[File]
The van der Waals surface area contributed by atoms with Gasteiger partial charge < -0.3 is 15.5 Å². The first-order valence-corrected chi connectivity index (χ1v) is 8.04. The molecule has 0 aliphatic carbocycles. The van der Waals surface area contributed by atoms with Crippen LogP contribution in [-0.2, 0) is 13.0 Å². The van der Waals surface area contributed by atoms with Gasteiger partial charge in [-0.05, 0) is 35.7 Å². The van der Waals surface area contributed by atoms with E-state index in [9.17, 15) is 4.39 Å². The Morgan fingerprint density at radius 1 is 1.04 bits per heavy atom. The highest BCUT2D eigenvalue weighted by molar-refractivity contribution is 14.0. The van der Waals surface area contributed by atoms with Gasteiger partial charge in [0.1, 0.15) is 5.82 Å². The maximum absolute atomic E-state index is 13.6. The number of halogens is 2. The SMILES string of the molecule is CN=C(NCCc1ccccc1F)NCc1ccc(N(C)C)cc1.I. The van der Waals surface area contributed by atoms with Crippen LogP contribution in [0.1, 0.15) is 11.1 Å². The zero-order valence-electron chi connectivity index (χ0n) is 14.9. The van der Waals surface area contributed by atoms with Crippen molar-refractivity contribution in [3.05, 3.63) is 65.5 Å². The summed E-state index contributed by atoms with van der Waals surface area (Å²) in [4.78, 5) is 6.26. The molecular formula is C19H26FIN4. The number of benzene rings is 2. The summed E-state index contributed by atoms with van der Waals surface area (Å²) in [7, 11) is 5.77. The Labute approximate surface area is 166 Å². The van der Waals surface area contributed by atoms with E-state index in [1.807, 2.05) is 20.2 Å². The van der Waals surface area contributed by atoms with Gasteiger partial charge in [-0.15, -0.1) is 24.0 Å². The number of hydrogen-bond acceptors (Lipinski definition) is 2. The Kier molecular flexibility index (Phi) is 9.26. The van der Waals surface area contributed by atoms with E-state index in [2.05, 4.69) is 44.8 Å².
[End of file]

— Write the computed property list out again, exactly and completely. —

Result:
The van der Waals surface area contributed by atoms with Gasteiger partial charge < -0.3 is 15.5 Å². The first-order valence-corrected chi connectivity index (χ1v) is 8.04. The molecule has 0 aliphatic carbocycles. The van der Waals surface area contributed by atoms with Crippen LogP contribution in [-0.2, 0) is 13.0 Å². The van der Waals surface area contributed by atoms with Gasteiger partial charge in [-0.05, 0) is 35.7 Å². The van der Waals surface area contributed by atoms with E-state index in [9.17, 15) is 4.39 Å². The Morgan fingerprint density at radius 1 is 1.04 bits per heavy atom. The highest BCUT2D eigenvalue weighted by molar-refractivity contribution is 14.0. The van der Waals surface area contributed by atoms with Gasteiger partial charge in [0.1, 0.15) is 5.82 Å². The maximum absolute atomic E-state index is 13.6. The number of halogens is 2. The SMILES string of the molecule is CN=C(NCCc1ccccc1F)NCc1ccc(N(C)C)cc1.I. The van der Waals surface area contributed by atoms with Crippen LogP contribution in [0.1, 0.15) is 11.1 Å². The zero-order valence-electron chi connectivity index (χ0n) is 14.9. The van der Waals surface area contributed by atoms with Crippen molar-refractivity contribution in [3.05, 3.63) is 65.5 Å². The summed E-state index contributed by atoms with van der Waals surface area (Å²) in [4.78, 5) is 6.26. The molecular formula is C19H26FIN4. The number of benzene rings is 2. The summed E-state index contributed by atoms with van der Waals surface area (Å²) in [7, 11) is 5.77. The Labute approximate surface area is 166 Å². The van der Waals surface area contributed by atoms with E-state index in [1.807, 2.05) is 20.2 Å². The van der Waals surface area contributed by atoms with Gasteiger partial charge in [-0.15, -0.1) is 24.0 Å². The number of hydrogen-bond acceptors (Lipinski definition) is 2. The Kier molecular flexibility index (Phi) is 9.26. The van der Waals surface area contributed by atoms with E-state index in [2.05, 4.69) is 44.8 Å².